Last week, four-year-old Jabez Oates was turned away from Barbers Hill Independent School District’s kindergarten center until he gets a haircut. (The district’s name, we can only assume, is a coincidence.) Jabez’s hair is long. He’s never had a haircut, and it runs past the middle of his back. His mother, Jessica Oates, says that some of the family’s neighbors assume that he’s transgender or that Oates is “trying to make him a girl.” But Jabez is just a little boy who likes his hair the way it is.

“I was told by the school that Jabez’s hair ‘hindered’ him,” Oates says. “It hindered him from, I dunno, coloring? But of course my first question was, ‘Man, all those pretty little girls with their hair down, did it hinder them, too?'”

A hindrance or not, the school district’s rules are clear about how long a little boy’s hair is allowed to be:

  • Boy’s [sic] hair will not extend below the eyebrows, below the ear lobes, or below the top of a t-shirt collar. Corn rows and/or dread locks are permitted if they meet the aforementioned lengths.
  • Ponytails or tails are not acceptable on male students.

The rules are clearly stated, but Oates, a 25-year-old single mom, didn’t respond by seeking a fight. Rather, she attempted to negotiate the “ponytails are not acceptable” rule by putting Jabez’s hair in a bun. No dice—the school sent him home again. “The superintendent is not willing to meet me halfway here,” she says.

But Oates says she’s not going to let the school district tell her and her son to do with his hair. “I do not intend on cutting his hair until he tells me he doesn’t like it,” she says. “He’s been confused as to why he can’t go back to school, and I don’t think he really grasps the concept of it. But when I ask him if he wants to cut his hair [to go back], he says no.”

This isn’t the first time long hairstyles have gotten in the way of education in Texas. In 2010, Mesquite ISD made headlines after a family challenged the school and refused to cut their son’s hair. In that case, the school attempted a compromise—the parents in that case could pull their son’s hair back in tight braids to keep it above his ears, the school district offered. The parents declined, citing concern for his scalp if the braids were too tight. (Eventually, they agreed to put his hair in French braids, which the boy seemed to like.) In 2013, a family in the San Antonio suburb of Lytle did cut their son’s hair, but struggled with the decision to do so a second time after it grew out. In 2014, meanwhile, Malachi Wilson—a five-year-old in Seminole—was suspended for his long hair. Wilson is Navajo (on his dad’s side) and Kiowa (on his mom’s), and cutting his hair threatened his ability to express his religious beliefs. He was granted an exemption to the school’s policy.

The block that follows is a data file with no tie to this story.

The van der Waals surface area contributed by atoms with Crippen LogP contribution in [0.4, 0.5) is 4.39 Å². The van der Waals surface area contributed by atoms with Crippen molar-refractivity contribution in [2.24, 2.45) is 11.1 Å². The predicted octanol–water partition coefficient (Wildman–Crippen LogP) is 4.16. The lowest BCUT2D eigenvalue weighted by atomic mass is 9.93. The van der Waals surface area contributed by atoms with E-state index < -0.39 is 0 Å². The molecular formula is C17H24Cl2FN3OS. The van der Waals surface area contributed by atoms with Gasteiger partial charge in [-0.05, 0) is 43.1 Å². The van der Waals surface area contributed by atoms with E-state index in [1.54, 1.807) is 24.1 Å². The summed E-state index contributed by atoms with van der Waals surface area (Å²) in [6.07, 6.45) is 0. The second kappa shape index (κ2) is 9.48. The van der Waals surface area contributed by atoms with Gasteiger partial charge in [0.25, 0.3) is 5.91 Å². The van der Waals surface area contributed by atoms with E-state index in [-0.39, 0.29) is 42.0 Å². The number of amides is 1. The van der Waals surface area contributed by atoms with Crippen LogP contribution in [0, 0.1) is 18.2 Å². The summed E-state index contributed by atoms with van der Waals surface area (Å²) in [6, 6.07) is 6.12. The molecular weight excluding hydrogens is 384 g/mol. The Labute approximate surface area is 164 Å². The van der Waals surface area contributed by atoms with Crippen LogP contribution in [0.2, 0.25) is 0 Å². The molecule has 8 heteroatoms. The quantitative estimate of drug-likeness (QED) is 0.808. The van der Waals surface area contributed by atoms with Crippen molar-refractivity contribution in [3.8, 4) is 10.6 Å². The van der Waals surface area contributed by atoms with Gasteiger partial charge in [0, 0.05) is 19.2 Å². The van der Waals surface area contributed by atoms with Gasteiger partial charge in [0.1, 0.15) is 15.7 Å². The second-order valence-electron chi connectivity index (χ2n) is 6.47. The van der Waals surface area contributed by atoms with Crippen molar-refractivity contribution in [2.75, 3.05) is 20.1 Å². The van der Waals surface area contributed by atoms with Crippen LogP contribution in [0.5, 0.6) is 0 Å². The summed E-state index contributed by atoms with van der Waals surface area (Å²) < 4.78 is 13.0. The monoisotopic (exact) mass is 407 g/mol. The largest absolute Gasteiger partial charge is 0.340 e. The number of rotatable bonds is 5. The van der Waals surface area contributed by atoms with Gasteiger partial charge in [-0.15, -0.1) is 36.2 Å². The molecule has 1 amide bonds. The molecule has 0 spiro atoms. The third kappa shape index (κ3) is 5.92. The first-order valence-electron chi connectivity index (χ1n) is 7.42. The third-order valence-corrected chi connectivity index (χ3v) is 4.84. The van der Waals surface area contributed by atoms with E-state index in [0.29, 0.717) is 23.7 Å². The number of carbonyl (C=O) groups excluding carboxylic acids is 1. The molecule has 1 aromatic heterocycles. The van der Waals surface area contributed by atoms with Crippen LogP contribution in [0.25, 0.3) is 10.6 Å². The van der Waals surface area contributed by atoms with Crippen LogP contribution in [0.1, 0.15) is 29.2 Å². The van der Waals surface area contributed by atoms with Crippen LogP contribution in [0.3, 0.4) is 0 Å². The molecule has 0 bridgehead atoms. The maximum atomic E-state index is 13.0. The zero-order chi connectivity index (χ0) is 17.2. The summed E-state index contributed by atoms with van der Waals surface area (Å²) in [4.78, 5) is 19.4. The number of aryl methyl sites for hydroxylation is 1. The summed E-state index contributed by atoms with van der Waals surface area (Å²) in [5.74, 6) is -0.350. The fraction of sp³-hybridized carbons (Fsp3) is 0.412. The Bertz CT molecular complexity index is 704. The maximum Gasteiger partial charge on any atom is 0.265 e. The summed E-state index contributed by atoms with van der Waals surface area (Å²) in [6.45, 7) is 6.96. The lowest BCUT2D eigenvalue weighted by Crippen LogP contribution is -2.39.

The issue of schools restricting hair length remains unresolved in Texas. Similar rules have been challenged elsewhere: A policy that required boys to keep their hair short in order to play sports in an Indiana school district was challenged successfully in the Seventh District Court of Appeals in February 2014. The court, in that case, didn’t proscribe any school district in the country from issuing such rules. Rather, it found that schools need to prove that their regulations are “consistent with community norms” and “part of a comprehensive, evenly-enforced grooming code that imposes comparable burdens on both males and females alike,” and applied those situations to opt-in activities like athletics. (It’s worth noting that “comparable burdens” doesn’t necessarily mean “identical burdens”.)

Mounting a legal challenge to such a rule, like the case out of Indiana, can be expensive and time-consuming. Oates works full-time and is seeking a second job, so she can’t afford to take time off to homeschool Jabez.

Still, she is determined to fight this battle. She’s been in touch with the ACLU and says her next step is filing a complaint with the Department of Education’s Office of Civil Rights. She doesn’t have the resources to hire a lawyer on her own, but Oates says that she’s determined to take this stand after hearing from members of the Barbers Hill community. Most of them, she says, have been “ugly” to her and Jabez.

“As a mother, you do whatever it takes for your child,” Oates explains. “This became even more personal to me after all the bullying from the parents in this school district, to fight this until the bitter end. It became more personal to me when I had a transgender student from the school district say, ‘Thank you, because I’m bullied every day of my life.’ It became more personal to me when I had a woman, a parent in this school district, tell me that transgender boys and girls don’t belong in public ever. They keep making it more and more personal. I’ll sacrifice whatever I need to to have my kid in school, because that’s a right of his, and to stand up for these people who’ve come up to me and said ‘Thank you.'”

She might have a shot. The 2014 ruling from the Seventh Circuit didn’t rule on the constitutionality of all gendered grooming regulations in all schools, so it leaves room for another court—and another potential case, like Oates’s—to cut short the practice of policing the length of little boys’ hair.